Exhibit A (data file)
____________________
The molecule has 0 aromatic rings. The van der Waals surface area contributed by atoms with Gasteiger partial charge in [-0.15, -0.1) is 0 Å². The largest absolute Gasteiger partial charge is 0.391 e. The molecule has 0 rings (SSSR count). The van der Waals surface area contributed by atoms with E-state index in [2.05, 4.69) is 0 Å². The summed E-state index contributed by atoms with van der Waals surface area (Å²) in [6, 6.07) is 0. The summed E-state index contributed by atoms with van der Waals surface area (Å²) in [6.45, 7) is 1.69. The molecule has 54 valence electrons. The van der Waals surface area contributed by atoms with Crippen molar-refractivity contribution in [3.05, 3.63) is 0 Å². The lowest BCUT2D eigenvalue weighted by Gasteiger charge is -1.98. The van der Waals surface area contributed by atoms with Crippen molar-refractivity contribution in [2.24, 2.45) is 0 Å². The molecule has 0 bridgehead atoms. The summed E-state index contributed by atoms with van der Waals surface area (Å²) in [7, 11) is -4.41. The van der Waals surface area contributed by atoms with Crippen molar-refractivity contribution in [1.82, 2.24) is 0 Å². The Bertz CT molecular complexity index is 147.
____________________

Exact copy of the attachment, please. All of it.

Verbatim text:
The molecule has 0 aromatic rings. The van der Waals surface area contributed by atoms with Gasteiger partial charge in [-0.15, -0.1) is 0 Å². The largest absolute Gasteiger partial charge is 0.391 e. The molecule has 0 rings (SSSR count). The van der Waals surface area contributed by atoms with E-state index in [2.05, 4.69) is 0 Å². The summed E-state index contributed by atoms with van der Waals surface area (Å²) in [6, 6.07) is 0. The summed E-state index contributed by atoms with van der Waals surface area (Å²) in [6.45, 7) is 1.69. The molecule has 54 valence electrons. The van der Waals surface area contributed by atoms with Crippen molar-refractivity contribution in [3.05, 3.63) is 0 Å². The lowest BCUT2D eigenvalue weighted by Gasteiger charge is -1.98. The van der Waals surface area contributed by atoms with Crippen molar-refractivity contribution in [2.24, 2.45) is 0 Å². The molecule has 0 bridgehead atoms. The summed E-state index contributed by atoms with van der Waals surface area (Å²) in [7, 11) is -4.41. The van der Waals surface area contributed by atoms with Crippen molar-refractivity contribution in [1.82, 2.24) is 0 Å². The Bertz CT molecular complexity index is 147.